Congratulations - you built a House!

{NOTE: This post is taken from a recent newsletter our family sent out to our supporters - but it applies equally to all of you who support this team in any way. If you'd like to receive Watts Family updates you can sign up HERE}

One of the true joys we get living and working here in rural Burundi is the opportunity to link your generosity with the deep needs of the people around us.

Mama Bella is a woman that Susan first met at the feeding program several years ago when she was bringing her extremely malnourished daughter Bella to get food. When Susan started to get to know the family she learned there was also a son with severe vision problems, as well three other children. The father has some significant cognitive disabilities needs surgery for a growth on his head, and was unable to work.

The family just barely survived. Just barely.

You can see their previous house. It was tiny, dark, leaky. The single room was almost always muddy, as the roof leaked so much.

It was pitch dark as the roof didn't keep out the rain, but only the sun. It had no door. No windows. Not even tall enough for an adult to stand up inside. The family ate and slept in that one small mud room that many rural Burundians up here would not use for their animals.

In a culture where social standing is clear and important, having one more strike against you (no proper house) is not just a physical burden, but also a social, emotional, and mental drain.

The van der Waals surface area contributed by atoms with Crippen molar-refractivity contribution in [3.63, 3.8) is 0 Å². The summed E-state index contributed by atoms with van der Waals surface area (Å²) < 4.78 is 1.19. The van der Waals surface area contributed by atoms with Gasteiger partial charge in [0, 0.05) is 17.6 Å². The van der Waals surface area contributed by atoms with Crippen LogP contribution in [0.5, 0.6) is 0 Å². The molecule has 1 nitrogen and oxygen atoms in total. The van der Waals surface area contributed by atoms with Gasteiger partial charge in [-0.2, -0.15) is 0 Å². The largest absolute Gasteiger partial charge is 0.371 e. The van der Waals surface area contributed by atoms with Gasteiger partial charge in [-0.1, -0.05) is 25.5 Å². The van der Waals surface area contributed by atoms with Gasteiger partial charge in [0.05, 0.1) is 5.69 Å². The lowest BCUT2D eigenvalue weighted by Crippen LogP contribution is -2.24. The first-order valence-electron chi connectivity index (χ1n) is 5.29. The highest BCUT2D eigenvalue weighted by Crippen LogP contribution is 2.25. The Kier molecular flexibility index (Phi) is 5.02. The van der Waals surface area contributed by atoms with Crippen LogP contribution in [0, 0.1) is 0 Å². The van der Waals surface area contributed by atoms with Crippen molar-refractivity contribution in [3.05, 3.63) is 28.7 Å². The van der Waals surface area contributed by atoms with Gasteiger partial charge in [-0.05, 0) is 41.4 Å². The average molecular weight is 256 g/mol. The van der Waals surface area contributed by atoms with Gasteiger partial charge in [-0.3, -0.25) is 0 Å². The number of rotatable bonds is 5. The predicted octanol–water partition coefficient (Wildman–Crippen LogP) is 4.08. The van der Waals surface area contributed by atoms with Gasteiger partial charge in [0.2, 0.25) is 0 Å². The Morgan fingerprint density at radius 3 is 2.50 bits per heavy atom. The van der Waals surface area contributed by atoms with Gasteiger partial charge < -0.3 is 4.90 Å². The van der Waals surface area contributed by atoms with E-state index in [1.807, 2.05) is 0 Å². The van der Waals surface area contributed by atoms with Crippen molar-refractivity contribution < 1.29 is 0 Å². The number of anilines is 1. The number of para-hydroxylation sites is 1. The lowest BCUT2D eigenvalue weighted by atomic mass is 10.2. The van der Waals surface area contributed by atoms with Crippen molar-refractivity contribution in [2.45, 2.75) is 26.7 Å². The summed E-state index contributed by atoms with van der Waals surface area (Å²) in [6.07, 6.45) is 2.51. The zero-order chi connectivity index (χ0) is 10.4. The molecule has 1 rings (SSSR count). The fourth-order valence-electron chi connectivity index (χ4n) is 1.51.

It's hard to get ahead when you spend so much time and effort just trying to keep your family dry & safe. Constantly having to reapply mud to the walls, and leaves and grass to the roof was a losing battle they had been fighting for years.

We talked with our Burundian colleagues and determined what this family needed was a helping hand. A leg up. They've been hit hard repeatedly, and need something to help give them hope.

We coordinated some of our construction workers who were between projects at the hospital to design and build them a new house.

Yesterday we drove out to visit the family and see the finished house. Actually, we took Mama and Bella back home as Bella was just released from the hospital for malaria. She's much healthier again and was really excited to get home.

Actually - she was also pretty thrilled to drive in the back of our Land Cruiser. As soon as we started driving away from the hospital, she started giggling to herself, and could barely contain her excitement of being in a car the whole way home.

Here is the family in front of their new house. It is spectacular so see this.

Their new house would not be considered fancy by western standards, but the upgrade is massive. They now have a tin roof, that will keep out the rain for years to come. The walls are solid brick, built on a proper stone foundation. They have wood doors and windows that can be closed and locked. The floor is cement. They have four rooms inside, and a small outdoor cooking spot out the back.

The difference is shocking.

We hired construction workers who live out near the family, or who owned bikes, to do the work. Our incredible construction supervisor oversaw the work and ensured it was done to the same quality as anything we build. Every guy on the team seemed to want to make sure this family (finally) got something nice.